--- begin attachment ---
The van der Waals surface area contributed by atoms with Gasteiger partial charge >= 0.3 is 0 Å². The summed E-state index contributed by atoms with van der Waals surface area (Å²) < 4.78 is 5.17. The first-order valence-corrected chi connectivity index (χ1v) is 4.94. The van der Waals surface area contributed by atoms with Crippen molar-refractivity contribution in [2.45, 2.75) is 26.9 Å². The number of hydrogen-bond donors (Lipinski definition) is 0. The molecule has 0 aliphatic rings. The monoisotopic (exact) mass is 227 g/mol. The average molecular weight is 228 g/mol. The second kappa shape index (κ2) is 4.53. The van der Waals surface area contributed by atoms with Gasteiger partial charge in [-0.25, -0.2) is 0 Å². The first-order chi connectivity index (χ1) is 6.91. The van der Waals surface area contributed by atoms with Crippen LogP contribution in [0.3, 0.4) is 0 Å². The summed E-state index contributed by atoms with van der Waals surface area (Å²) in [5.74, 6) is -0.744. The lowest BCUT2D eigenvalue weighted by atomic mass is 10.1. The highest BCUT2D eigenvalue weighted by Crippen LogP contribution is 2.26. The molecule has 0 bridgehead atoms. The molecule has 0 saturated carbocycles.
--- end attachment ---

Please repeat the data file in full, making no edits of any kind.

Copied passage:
The van der Waals surface area contributed by atoms with Gasteiger partial charge >= 0.3 is 0 Å². The summed E-state index contributed by atoms with van der Waals surface area (Å²) < 4.78 is 5.17. The first-order valence-corrected chi connectivity index (χ1v) is 4.94. The van der Waals surface area contributed by atoms with Crippen molar-refractivity contribution in [2.45, 2.75) is 26.9 Å². The number of hydrogen-bond donors (Lipinski definition) is 0. The molecule has 0 aliphatic rings. The monoisotopic (exact) mass is 227 g/mol. The average molecular weight is 228 g/mol. The second kappa shape index (κ2) is 4.53. The van der Waals surface area contributed by atoms with Gasteiger partial charge in [-0.25, -0.2) is 0 Å². The first-order chi connectivity index (χ1) is 6.91. The van der Waals surface area contributed by atoms with Crippen LogP contribution in [0.3, 0.4) is 0 Å². The summed E-state index contributed by atoms with van der Waals surface area (Å²) in [5.74, 6) is -0.744. The lowest BCUT2D eigenvalue weighted by atomic mass is 10.1. The highest BCUT2D eigenvalue weighted by Crippen LogP contribution is 2.26. The molecule has 0 bridgehead atoms. The molecule has 0 saturated carbocycles.